The horse's gait. Walk: 90 yards a minute. Trot: 220 yards a minute. Gallup: up to 40 miles per hour.

 


The donkey

The donkey is an intelligent animal, gentle and very hard working. It is capable of carrying heavy loads even up mountains. The origin of the domestic donkey is mysterious; it seems that it originated in Africa. From here little by little it moved to all the hot climates of the world. The donkey can live for 25 years or even longer. It can eat very poor foods including dry herbs and leaves. It prefers clean water however and will not drink tainted water. The female of this animal produces a lot of milk, which is used as a medicine. The donkey's coat is light and short during summer, and long and dull in winter.

 

Height at shoulder: 31 to 62 inches.
Long ears.
Short erect mane.
Small narrow hoofs.
Coat of a uniform color with a dark stripe down the mid-line of the back, and usually, a dark shoulder stripe.

 


The mule

The mule, offspring of a male donkey and a mare, has many of both parents' characteristics. It can carry heavy loads like its mother, and is like its father in build and resistance to fatigue.

 

It can keep its balance when walking among stones and rocks on the edge of precipices. It is, therefore, extremely useful in high mountain villages where there are no roads. Its only defect is its stubbornness; if it does not want to move, to harry a load or to do some work, it is very difficult to make it do so.

 


The hinny

The hinny is the offspring of a horse and a female donkey. It is, like a mule, gentle and resistant to fatigue. However, it is not very common (since, being smaller than the mule, it is not so strong and can do less work).

 

Height to shoulder: 39 to 62 inches.
Long ears.
Short erect mane.
Rough coat.
Narrow high hoofs.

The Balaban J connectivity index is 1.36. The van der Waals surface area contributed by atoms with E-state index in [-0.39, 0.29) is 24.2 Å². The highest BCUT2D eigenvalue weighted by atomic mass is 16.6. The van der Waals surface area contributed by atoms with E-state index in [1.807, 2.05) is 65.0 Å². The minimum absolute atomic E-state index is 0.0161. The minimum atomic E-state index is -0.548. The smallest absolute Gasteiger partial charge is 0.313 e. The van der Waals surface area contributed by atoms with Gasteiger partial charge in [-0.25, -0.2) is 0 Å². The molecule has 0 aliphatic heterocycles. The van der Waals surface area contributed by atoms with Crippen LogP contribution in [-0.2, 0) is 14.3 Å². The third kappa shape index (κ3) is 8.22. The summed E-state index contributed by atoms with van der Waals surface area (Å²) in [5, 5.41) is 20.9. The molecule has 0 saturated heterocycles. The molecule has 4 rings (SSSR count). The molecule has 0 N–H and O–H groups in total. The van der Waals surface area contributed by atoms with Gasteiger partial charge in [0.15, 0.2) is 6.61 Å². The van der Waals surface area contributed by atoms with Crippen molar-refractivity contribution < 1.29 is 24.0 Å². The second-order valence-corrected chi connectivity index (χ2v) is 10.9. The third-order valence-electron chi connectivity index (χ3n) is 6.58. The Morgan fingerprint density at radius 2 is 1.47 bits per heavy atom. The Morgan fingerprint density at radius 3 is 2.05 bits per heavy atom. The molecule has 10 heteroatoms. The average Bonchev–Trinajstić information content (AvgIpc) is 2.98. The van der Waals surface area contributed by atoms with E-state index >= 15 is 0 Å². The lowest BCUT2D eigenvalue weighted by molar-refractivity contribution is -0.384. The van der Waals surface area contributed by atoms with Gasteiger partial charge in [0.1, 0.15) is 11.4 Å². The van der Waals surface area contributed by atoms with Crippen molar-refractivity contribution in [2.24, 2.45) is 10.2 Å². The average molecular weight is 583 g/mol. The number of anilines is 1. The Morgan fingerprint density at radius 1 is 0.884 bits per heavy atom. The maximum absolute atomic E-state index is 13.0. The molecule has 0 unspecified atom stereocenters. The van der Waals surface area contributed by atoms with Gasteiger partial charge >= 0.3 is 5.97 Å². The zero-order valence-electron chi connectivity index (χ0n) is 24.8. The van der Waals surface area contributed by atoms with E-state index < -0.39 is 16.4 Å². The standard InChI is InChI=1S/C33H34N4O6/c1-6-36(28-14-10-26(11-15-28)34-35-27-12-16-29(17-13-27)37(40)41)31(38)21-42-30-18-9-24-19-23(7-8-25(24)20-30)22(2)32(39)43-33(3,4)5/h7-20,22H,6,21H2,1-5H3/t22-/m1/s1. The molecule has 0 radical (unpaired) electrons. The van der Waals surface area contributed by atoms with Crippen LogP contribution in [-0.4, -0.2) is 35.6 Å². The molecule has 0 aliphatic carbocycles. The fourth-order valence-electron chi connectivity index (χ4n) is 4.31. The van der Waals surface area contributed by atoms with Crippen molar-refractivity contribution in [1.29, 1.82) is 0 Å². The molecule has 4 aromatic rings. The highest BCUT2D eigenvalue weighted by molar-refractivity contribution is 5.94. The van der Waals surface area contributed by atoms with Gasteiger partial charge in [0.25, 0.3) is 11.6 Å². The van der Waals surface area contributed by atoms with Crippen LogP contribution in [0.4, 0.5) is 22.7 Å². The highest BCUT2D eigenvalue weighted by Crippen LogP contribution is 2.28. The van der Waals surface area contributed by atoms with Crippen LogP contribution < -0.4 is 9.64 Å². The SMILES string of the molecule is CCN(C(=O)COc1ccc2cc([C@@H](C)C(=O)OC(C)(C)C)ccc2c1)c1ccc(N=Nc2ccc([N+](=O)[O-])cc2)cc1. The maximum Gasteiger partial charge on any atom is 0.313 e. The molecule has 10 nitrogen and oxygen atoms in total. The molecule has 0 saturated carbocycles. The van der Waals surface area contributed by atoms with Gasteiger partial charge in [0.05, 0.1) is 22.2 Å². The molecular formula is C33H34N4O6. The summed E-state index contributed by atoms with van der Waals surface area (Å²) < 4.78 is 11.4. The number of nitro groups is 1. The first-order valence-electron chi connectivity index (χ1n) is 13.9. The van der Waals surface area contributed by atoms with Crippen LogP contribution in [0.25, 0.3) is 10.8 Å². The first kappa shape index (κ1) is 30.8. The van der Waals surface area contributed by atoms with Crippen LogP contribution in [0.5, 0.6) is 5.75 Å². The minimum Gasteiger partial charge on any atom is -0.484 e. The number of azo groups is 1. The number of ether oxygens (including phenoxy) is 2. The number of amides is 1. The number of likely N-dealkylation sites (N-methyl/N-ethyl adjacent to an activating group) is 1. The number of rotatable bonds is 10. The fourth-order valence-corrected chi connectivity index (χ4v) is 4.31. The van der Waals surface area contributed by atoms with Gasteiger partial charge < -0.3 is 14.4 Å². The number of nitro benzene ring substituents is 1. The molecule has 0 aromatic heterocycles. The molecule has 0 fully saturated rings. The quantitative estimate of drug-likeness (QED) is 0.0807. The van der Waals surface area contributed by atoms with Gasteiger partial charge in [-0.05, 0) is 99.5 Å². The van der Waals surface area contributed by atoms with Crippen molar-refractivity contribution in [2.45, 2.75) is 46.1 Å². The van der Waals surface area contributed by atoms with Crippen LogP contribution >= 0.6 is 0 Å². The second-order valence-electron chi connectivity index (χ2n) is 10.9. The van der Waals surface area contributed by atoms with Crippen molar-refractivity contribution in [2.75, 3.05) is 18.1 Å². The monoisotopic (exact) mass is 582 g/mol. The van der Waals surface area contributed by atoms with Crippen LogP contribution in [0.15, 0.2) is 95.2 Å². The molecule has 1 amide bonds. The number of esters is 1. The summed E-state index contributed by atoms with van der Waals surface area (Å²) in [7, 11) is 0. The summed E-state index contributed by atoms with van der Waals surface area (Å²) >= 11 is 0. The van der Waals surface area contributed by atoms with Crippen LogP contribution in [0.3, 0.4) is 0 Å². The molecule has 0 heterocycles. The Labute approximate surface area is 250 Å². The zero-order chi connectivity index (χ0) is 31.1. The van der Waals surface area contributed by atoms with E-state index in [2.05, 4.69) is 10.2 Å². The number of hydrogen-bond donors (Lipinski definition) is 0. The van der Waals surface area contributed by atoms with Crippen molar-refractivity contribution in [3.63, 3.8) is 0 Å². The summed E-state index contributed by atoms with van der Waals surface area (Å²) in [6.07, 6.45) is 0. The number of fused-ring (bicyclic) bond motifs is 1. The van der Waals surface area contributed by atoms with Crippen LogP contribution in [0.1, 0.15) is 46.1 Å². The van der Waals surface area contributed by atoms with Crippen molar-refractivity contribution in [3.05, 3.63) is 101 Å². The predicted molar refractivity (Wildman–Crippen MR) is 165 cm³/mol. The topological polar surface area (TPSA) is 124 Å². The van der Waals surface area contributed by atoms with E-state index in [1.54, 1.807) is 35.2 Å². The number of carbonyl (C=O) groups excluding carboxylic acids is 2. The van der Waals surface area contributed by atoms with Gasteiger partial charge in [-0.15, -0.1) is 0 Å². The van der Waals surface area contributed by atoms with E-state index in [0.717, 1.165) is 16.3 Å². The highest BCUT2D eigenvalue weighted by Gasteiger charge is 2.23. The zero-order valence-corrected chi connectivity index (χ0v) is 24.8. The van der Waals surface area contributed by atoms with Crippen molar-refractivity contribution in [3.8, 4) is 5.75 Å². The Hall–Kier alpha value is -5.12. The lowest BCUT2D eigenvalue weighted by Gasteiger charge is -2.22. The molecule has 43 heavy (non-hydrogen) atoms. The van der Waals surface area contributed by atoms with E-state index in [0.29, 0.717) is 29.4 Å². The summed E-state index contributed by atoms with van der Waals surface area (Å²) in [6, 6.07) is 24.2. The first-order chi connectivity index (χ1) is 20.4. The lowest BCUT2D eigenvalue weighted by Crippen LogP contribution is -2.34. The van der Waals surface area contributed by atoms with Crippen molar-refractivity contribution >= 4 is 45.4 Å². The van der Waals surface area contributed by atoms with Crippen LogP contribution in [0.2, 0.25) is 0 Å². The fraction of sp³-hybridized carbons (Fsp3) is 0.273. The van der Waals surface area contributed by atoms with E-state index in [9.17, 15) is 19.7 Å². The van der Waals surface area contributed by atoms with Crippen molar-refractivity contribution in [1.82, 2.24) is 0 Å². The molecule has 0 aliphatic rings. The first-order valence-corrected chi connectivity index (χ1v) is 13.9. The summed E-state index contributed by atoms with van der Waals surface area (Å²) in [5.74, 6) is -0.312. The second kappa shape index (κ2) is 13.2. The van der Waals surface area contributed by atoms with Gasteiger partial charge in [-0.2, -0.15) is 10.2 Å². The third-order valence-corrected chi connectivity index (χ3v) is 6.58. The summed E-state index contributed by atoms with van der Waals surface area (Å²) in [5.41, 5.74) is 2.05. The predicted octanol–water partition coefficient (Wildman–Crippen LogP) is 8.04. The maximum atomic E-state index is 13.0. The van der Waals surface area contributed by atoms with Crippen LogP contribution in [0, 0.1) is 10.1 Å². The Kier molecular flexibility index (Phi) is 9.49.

The zebra

The zebra is a kind of wild horse living on the savannahs of East and South Africa. They live in herds, often in company with animals such as antelopes and gazelles. The herds graze the grassy plains where there are few trees. They are thus able to see danger when it is still far off. Zebras have very sharp sight and an acute sense of smell, and are soon aware of the approach of the enemy. Other grass-eating animals join them and have such confidence in them that they copy all their movements. If the zebras are quietly grazing, they also graze, but if the zebras run, they follow immediately.

 

Height to shoulder: 49 to 62 inches.
Short thick neck.
Fairly short limbs.
Short erect mane.
Light coat with black stripes.

 


Evolution of the horse

 

evolution of the horse

 

The first ancestors of the members of the horse family were called 'eohippus'. They lived about 60 million years ago, in America, and were barely 25 centimeters (10 inches) high. In the thousands of years that passed they grew taller, sturdier and faster. Man migrated from America into Asia, the two continents then being joined by a land-bridge across the Bering Strait. There favorable conditions for horses were found and they rapidly increased. Their shape altered further until they looked as we know them. In the meantime, they had disappeared completely from their place of origin, America. A long time later, in the sixteenth century, they were taken back to America by the Spanish conquerors.